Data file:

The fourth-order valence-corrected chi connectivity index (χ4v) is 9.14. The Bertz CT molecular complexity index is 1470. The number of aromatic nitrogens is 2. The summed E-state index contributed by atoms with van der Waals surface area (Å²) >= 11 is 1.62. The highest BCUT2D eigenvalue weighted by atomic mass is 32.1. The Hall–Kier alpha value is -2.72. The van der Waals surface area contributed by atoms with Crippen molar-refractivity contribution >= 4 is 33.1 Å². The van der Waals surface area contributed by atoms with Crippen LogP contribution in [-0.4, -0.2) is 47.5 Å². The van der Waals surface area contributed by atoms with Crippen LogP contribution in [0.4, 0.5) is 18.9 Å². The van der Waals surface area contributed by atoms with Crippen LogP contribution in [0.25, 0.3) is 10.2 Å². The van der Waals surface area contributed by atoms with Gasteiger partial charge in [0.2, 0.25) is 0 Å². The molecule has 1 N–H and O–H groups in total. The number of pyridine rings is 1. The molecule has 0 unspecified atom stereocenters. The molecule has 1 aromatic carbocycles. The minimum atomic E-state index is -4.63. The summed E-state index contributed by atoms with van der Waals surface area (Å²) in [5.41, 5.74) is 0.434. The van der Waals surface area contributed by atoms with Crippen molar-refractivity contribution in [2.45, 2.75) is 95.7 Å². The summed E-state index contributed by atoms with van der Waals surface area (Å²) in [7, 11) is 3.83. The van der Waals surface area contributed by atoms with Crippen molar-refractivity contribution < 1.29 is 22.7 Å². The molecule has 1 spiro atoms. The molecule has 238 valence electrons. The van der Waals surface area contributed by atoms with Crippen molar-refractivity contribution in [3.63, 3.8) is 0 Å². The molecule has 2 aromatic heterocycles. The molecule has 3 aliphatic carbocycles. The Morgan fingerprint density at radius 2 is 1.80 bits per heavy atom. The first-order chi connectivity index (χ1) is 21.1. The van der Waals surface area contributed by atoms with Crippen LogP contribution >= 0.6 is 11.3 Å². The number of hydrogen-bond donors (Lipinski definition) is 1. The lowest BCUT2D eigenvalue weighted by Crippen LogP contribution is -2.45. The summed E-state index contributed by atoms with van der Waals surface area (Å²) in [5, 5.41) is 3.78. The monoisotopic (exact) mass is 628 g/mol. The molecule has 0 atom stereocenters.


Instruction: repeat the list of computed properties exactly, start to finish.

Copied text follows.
The fourth-order valence-corrected chi connectivity index (χ4v) is 9.14. The Bertz CT molecular complexity index is 1470. The number of aromatic nitrogens is 2. The summed E-state index contributed by atoms with van der Waals surface area (Å²) >= 11 is 1.62. The highest BCUT2D eigenvalue weighted by atomic mass is 32.1. The Hall–Kier alpha value is -2.72. The van der Waals surface area contributed by atoms with Crippen molar-refractivity contribution >= 4 is 33.1 Å². The van der Waals surface area contributed by atoms with Crippen LogP contribution in [-0.4, -0.2) is 47.5 Å². The van der Waals surface area contributed by atoms with Crippen LogP contribution in [0.4, 0.5) is 18.9 Å². The van der Waals surface area contributed by atoms with Crippen LogP contribution in [0.25, 0.3) is 10.2 Å². The van der Waals surface area contributed by atoms with Gasteiger partial charge in [0.2, 0.25) is 0 Å². The molecule has 1 N–H and O–H groups in total. The number of pyridine rings is 1. The molecule has 0 unspecified atom stereocenters. The molecule has 1 aromatic carbocycles. The minimum atomic E-state index is -4.63. The summed E-state index contributed by atoms with van der Waals surface area (Å²) in [5.41, 5.74) is 0.434. The van der Waals surface area contributed by atoms with Crippen molar-refractivity contribution in [2.45, 2.75) is 95.7 Å². The summed E-state index contributed by atoms with van der Waals surface area (Å²) in [7, 11) is 3.83. The van der Waals surface area contributed by atoms with Crippen molar-refractivity contribution < 1.29 is 22.7 Å². The molecule has 1 spiro atoms. The molecule has 238 valence electrons. The van der Waals surface area contributed by atoms with Crippen molar-refractivity contribution in [3.63, 3.8) is 0 Å². The molecule has 2 aromatic heterocycles. The molecule has 3 aliphatic carbocycles. The Morgan fingerprint density at radius 2 is 1.80 bits per heavy atom. The first-order chi connectivity index (χ1) is 21.1. The van der Waals surface area contributed by atoms with Crippen LogP contribution >= 0.6 is 11.3 Å². The number of hydrogen-bond donors (Lipinski definition) is 1. The lowest BCUT2D eigenvalue weighted by Crippen LogP contribution is -2.45. The summed E-state index contributed by atoms with van der Waals surface area (Å²) in [5, 5.41) is 3.78. The monoisotopic (exact) mass is 628 g/mol. The molecule has 0 atom stereocenters.